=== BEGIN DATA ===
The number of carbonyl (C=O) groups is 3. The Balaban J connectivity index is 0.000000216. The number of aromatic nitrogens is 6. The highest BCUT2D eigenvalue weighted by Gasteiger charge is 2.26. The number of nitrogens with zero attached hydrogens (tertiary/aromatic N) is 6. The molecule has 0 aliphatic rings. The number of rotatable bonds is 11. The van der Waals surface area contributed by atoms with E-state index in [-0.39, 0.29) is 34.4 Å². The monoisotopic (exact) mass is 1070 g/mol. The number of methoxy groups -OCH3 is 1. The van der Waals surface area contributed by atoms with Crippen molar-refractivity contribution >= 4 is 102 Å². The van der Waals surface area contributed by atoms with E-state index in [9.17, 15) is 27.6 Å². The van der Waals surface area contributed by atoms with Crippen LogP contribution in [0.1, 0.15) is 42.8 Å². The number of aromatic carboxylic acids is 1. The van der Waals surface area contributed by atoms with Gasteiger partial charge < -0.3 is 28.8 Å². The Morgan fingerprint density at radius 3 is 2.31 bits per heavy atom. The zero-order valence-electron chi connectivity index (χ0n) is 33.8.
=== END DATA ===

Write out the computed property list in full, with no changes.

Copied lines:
The number of carbonyl (C=O) groups is 3. The Balaban J connectivity index is 0.000000216. The number of aromatic nitrogens is 6. The highest BCUT2D eigenvalue weighted by Gasteiger charge is 2.26. The number of nitrogens with zero attached hydrogens (tertiary/aromatic N) is 6. The molecule has 0 aliphatic rings. The number of rotatable bonds is 11. The van der Waals surface area contributed by atoms with E-state index in [-0.39, 0.29) is 34.4 Å². The monoisotopic (exact) mass is 1070 g/mol. The number of methoxy groups -OCH3 is 1. The van der Waals surface area contributed by atoms with Crippen molar-refractivity contribution >= 4 is 102 Å². The van der Waals surface area contributed by atoms with E-state index in [9.17, 15) is 27.6 Å². The van der Waals surface area contributed by atoms with Crippen LogP contribution in [0.1, 0.15) is 42.8 Å². The number of aromatic carboxylic acids is 1. The van der Waals surface area contributed by atoms with Gasteiger partial charge < -0.3 is 28.8 Å². The Morgan fingerprint density at radius 3 is 2.31 bits per heavy atom. The zero-order valence-electron chi connectivity index (χ0n) is 33.8.